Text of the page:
January 01, 1996
2 min read

PRK promotion to embrace print, TV and radio

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BETHESDA, Md.—With about $100 million targeted for domestic promotion of photorefractive keratectomy (PRK) in the first year alone, refractive laser centers are devising innovative campaigns that they hope will translate into heavy patient volume.

"A lot of people think that the competition will be about price. However, I believe the competition will be about marketing," said Gary F. Jonas, chief executive officer of 20/20 Laser Centers, headquartered here.

The company plans a three-prong marketing strategy: direct to the public, practitioner network and news articles. "We are already running patient-education seminars," said Jonas. Two seminars held in October, advertised in newspapers such as the Washington Post, attracted 80 attendees each.

"Even the least creative among us can probably craft an ad that will generate a lot of phone calls," said Jack Klobnak, chairperson and CEO of LaserVision Centers Inc. in St. Louis. "The trick is, as we found with our centers in Canada and Europe, to convert those calls into interested prospects."

Realistic patient expectations

Therefore, LaserVision Centers will concentrate its energies on internal strategies that will give patients a realistic expectation of PRK. "We will employ radio and television, plus print advertising," said Klobnak.

The company will also be listed on the Internet and produce infomercials.

Sight Resource Corp., headquartered in Burlington, Mass., will rely on existing promotional campaigns used by its extensive optical network to reach potential patients. "For us to tag on the message of PRK will cost very little," said Linda K. Steele, manager of corporate communications.

Moreover, Sight Resource Corp. maintains a database of more than 500,000 potential PRK patients, all of whom receive a quarterly newsletter.

"We will initially start with radio and print and then possibly move into television," said Steele.

Most focus on regional, local marketing

Most refractive laser centers will focus on regional and local marketing vs. national; however, "People running centers will benefit from the generic advertising that will come from the manufacturers and from Pillar Point Partners (the holding company for both the Summit and VisX patents)," Jonas said. "It is in their best interest to make sure that everyone in America knows about laser-vision correction."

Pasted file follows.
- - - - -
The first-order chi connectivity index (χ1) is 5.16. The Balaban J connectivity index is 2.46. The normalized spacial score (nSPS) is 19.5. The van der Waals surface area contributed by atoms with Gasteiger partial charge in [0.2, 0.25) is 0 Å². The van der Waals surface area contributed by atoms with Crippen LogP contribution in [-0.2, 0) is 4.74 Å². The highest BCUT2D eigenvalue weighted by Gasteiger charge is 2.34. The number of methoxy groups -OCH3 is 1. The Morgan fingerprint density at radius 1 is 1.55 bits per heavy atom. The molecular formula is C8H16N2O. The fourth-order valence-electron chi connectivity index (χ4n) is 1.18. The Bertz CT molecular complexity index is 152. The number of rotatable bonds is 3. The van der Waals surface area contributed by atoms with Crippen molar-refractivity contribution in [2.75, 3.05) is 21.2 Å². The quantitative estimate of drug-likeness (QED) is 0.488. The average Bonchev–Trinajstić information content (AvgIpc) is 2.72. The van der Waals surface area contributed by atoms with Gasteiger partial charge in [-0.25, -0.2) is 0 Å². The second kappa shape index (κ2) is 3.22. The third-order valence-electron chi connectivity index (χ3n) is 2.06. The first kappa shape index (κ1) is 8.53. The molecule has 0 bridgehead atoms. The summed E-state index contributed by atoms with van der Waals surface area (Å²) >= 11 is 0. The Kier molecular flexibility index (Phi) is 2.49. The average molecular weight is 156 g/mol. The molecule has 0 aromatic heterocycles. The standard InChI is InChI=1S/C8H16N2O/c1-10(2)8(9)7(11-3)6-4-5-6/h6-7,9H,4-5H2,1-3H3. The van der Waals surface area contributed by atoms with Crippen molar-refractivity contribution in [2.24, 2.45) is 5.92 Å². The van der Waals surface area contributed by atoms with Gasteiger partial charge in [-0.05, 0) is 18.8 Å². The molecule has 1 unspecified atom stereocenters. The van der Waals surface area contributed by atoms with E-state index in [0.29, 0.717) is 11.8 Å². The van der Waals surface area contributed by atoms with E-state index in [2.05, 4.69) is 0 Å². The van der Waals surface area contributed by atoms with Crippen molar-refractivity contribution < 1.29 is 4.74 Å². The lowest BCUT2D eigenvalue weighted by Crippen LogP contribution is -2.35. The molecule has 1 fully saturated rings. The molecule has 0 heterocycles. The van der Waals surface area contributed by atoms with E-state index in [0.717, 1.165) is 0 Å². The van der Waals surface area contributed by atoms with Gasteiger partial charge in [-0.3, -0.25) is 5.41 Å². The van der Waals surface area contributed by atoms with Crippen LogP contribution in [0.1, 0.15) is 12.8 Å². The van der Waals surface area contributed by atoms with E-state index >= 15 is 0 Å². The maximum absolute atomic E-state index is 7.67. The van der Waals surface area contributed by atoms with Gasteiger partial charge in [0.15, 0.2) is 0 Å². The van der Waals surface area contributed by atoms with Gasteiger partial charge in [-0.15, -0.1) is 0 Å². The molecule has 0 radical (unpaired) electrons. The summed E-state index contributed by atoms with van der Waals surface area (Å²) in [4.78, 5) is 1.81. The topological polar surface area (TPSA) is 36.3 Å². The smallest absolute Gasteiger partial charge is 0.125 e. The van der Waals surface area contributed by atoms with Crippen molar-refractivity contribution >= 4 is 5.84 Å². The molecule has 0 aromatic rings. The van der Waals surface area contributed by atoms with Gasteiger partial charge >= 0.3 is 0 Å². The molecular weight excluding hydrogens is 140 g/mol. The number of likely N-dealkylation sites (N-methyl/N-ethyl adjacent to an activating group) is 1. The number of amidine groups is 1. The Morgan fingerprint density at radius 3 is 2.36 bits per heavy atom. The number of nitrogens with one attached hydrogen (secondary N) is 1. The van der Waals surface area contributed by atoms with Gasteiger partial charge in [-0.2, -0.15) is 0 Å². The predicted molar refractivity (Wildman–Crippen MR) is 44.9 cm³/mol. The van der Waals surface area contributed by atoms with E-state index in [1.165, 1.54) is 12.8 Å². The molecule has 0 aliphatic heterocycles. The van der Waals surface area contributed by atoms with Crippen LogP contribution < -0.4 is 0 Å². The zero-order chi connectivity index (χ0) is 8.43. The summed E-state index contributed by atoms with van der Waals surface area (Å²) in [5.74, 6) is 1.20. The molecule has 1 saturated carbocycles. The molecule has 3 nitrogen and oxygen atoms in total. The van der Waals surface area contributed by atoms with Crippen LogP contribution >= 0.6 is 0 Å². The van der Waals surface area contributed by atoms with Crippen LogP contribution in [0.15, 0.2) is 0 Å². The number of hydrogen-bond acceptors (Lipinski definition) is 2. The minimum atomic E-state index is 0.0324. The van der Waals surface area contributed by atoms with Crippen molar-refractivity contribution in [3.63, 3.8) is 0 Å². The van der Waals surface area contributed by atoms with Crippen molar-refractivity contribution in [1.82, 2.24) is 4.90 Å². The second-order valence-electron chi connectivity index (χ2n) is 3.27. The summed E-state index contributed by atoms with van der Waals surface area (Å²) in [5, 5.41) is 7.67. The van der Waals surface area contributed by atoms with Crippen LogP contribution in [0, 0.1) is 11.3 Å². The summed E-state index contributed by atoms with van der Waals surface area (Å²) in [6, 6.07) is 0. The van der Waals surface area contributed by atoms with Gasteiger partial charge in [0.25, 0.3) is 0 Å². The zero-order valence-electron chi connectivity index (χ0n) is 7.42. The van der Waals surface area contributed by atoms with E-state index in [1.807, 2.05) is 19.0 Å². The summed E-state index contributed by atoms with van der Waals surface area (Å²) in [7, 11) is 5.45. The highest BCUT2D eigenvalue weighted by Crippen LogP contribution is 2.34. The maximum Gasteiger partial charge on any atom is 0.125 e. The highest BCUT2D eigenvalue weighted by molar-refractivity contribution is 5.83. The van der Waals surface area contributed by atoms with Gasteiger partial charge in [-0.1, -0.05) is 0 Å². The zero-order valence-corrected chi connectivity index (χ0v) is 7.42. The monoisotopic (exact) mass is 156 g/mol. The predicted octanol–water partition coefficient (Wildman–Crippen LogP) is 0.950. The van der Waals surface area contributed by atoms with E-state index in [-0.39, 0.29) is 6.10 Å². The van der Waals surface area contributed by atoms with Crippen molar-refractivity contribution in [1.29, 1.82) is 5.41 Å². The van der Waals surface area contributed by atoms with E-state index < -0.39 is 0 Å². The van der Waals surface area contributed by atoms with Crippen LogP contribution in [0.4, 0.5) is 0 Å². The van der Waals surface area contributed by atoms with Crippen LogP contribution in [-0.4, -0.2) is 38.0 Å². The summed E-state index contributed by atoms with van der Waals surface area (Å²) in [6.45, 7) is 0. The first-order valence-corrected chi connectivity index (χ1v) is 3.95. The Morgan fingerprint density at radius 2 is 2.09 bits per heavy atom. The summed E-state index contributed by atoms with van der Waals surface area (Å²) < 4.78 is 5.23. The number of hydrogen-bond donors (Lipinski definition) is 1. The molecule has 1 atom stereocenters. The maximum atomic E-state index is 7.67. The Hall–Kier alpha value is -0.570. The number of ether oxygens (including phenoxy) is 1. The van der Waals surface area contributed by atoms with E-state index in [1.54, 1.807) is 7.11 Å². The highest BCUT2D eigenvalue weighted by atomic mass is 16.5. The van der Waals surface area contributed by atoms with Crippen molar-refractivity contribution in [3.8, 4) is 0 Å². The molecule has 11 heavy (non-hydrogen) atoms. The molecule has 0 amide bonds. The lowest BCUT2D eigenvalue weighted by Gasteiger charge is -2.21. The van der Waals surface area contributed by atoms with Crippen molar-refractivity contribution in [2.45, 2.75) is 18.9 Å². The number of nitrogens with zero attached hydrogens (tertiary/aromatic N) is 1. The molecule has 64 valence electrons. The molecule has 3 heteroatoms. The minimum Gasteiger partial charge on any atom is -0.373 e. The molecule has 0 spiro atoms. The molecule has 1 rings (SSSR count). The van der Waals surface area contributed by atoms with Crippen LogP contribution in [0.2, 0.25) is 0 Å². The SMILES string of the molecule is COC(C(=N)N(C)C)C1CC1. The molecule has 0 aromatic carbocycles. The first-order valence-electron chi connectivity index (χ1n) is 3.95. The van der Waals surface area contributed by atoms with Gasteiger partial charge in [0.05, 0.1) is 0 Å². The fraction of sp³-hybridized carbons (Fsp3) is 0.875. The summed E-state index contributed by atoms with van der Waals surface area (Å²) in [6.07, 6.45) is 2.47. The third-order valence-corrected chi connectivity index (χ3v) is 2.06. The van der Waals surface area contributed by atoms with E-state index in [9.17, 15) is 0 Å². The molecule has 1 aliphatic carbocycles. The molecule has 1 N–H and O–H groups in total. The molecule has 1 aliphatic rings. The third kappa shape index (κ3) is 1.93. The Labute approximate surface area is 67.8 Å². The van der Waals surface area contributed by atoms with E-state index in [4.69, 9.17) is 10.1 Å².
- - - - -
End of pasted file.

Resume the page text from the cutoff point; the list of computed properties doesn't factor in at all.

"Because prospective patients have a greater sense of trust in doctors with whom they have an established relationship, we will be doing a lot of in-house marketing with brochures and direct-mail pieces," said Jerry W. Maida, MD, chairperson of Global Vision Inc. in Jacksonville, Fla.

Television and perhaps radio advertising is valuable, said Maida; however, "we find radio a less desirable medium because people do not have anything in their hands to refresh their memory once they want to make a decision."

Aside from advertising, companies expected a lot of interest to be generated from the consumer business and news media.

Global Vision is also considering hosting a series of patient-education seminars, using radio and television.

"For companies, it is important to develop name-brand recognition to promote the procedure for their own group," Maida noted. "Of the 20 or so companies, only a few are going to be successful. The successful ones will have some type of brand-name recognition."

Another challenge for laser centers is to educate the public. "Half of the people out there think that radial keratotomy involves a laser," said Jonas of 20/20 Laser Center. "So part of what we need to do is make sure that the public is educated about what the differences are between RK and PRK."

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